Alan Smith: time spent with my daughter

Alan Smith describes relations with his daughter as a child and young woman.

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What memories do you have of things done with her in the same way that we looked at the things that your parents did with you when you were a child, what sorts of things can you remember particularly doing with Jessica?

Well I … riding to school and back, well not riding to school, was quite a little adventure for her, especially at times. I didn’t – I don’t remember I did anything independently of my wife except sometimes on – sometimes on a weekend, or Saturday in particular, I would take Jessica into town and look after her possibly – well in the Department of Geology actually, so she would be doing some drawing in my room and in the Department I’d be doing a bit of work perhaps or some teaching even. And whenever we went on holiday we did all sorts of things, you know, walking and making sandcastles and all that sort of thing. I think Jess’ bringing up in terms of being read to or listening to music was something my wife did mostly, so I can’t claim to have – remember doing a lot of things with Jessica actually. Except later on when she was in her thirties and – twenties and thirties and so on, I did go away with her occasionally because my poor wife was an invalid at the time and couldn’t travel really. But as a child I can’t remember much, or when she was a child I can’t remember doing – we did things together on the whole. So probably … if we were doing the same things now, I would be doing a lot more with her and my wife would probably be doing more of her own things actually ‘cause I think she felt devoted to – she felt she had to give, you know, as women did in those days, felt they were expected to bring up the children, whereas I think today it’s more – much more of a joint effort. And I’m sure that would have been the case in my case actually.

What do you remember of Jessica’s interest in or involvement in what you were doing professionally as she grew older and aware and –?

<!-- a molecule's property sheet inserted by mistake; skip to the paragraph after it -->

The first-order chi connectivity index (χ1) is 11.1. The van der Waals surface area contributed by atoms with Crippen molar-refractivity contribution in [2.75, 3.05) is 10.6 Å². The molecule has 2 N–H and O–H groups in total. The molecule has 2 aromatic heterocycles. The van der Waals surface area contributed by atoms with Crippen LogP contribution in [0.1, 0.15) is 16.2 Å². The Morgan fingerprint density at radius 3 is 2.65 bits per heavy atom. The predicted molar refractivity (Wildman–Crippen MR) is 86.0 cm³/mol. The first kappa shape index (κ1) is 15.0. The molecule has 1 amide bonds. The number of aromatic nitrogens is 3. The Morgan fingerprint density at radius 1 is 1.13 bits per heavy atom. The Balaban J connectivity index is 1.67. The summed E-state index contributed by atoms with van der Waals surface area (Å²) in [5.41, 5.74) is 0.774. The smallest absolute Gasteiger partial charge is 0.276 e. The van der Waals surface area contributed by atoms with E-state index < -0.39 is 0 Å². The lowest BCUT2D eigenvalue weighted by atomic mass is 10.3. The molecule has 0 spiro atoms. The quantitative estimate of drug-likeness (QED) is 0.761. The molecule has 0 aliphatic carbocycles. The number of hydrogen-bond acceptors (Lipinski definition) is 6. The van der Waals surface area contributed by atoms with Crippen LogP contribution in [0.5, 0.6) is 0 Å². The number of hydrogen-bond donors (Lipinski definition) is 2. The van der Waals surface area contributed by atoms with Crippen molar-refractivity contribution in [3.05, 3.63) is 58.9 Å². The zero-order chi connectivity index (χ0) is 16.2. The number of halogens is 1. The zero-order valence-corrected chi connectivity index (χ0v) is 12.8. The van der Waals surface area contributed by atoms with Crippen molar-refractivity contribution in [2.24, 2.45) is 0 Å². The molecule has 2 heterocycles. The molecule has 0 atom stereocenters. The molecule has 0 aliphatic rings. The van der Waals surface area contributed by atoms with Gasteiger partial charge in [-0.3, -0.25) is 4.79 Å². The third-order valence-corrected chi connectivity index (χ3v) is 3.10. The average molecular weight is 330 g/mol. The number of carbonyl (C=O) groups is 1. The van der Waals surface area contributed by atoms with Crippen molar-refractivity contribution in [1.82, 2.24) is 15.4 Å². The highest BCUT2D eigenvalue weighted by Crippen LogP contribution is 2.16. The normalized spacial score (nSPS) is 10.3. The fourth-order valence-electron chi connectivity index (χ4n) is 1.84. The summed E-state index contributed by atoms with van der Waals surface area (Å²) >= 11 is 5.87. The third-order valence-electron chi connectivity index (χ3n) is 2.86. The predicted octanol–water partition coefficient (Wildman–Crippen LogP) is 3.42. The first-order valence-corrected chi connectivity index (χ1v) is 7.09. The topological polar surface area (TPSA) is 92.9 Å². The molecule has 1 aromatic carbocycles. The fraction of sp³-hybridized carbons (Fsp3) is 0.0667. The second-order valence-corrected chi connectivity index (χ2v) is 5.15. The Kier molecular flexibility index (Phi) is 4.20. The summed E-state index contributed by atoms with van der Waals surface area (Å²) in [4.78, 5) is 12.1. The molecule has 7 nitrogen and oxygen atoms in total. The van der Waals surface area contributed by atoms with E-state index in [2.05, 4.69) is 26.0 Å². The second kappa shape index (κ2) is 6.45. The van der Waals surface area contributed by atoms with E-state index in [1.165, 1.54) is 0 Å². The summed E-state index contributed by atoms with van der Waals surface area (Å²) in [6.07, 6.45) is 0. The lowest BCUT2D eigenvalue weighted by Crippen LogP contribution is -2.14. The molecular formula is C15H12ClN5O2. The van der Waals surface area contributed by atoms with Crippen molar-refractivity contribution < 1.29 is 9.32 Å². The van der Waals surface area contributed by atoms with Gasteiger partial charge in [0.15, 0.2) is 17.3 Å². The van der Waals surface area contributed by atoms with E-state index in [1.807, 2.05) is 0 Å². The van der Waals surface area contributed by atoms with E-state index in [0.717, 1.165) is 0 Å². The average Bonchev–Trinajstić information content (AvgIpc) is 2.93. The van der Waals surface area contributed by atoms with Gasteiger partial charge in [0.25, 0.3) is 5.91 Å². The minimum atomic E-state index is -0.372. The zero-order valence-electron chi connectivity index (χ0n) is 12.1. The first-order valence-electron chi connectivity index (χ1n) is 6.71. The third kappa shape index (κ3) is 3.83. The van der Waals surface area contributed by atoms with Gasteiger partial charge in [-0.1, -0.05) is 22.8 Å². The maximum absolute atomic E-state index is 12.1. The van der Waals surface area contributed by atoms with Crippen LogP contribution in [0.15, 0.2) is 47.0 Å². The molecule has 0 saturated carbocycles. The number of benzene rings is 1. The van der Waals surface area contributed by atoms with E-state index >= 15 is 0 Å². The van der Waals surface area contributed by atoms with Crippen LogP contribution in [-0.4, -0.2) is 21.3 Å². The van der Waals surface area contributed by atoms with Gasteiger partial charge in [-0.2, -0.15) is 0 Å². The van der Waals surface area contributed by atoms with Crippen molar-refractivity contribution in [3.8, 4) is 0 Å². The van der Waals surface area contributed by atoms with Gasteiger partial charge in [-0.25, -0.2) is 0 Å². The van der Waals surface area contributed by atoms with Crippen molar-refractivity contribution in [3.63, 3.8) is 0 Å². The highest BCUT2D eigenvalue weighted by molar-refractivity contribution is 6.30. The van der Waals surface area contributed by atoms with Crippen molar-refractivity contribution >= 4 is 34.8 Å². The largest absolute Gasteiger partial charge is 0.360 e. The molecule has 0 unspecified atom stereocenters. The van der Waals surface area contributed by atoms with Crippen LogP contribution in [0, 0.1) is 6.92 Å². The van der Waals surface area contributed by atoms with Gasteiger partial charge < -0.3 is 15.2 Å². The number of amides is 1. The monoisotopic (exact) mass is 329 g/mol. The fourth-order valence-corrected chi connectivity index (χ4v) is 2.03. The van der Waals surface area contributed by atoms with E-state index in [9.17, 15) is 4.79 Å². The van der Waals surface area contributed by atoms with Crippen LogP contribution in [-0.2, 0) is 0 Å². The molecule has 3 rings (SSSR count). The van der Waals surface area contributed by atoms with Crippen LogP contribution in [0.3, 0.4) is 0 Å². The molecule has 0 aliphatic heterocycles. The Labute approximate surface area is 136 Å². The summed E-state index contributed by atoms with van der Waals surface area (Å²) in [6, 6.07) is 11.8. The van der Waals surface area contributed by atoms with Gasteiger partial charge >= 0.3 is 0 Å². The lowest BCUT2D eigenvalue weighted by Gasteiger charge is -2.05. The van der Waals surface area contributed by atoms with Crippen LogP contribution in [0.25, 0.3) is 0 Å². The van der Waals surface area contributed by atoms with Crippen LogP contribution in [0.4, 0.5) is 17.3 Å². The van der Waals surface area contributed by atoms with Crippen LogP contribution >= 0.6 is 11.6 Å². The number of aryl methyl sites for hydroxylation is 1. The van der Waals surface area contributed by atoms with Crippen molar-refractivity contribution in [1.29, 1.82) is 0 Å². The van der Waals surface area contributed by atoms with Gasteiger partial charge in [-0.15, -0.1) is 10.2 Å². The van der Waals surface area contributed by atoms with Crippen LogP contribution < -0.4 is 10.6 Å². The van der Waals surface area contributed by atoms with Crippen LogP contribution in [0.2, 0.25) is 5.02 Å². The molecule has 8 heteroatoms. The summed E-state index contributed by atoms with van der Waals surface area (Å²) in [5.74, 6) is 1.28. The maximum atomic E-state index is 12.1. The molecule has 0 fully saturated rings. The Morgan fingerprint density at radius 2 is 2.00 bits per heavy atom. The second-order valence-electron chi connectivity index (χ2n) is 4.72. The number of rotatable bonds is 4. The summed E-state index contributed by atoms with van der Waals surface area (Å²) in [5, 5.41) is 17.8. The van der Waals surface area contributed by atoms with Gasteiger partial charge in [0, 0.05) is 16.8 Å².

Not very much [laughs]. I did try to explain to her one of these things that when we went away for a week I went – I had to – I think I had a PhD exam in Scotland or something like that, in Edinburgh, and she met me – she was in her work at the time but she – she took the train up and we had a few days in Scotland. And I did go up to a place called – well nearly – I went to Islay and then we looked across to Jura and I was trying to explain to her about some rocks that were in the harbour, I can’t remember – might have been Port Askaig I think in Jura – in Islay. Erm, rather unusual rocks in the British context: they’re very old glacial rocks, about 600 million years old and I was trying to explain to her why – you know, what these were and she said, ‘Oh yes, thanks Dad,’ [both laugh], not quite but, you know, she clearly did not – she does not have an interest in geology, or science in general. Well she does have an interest in science but more biological sciences than physical sciences, no she’s – she’s not – not that way inclined [laughs].

  • Interviewee Alan Smith
  • Duration 00:03:44
  • Copyright British Library Board
  • Interviewer Paul Merchant
  • Date of interview 12/16/2011
  • Shelfmark C1379/65

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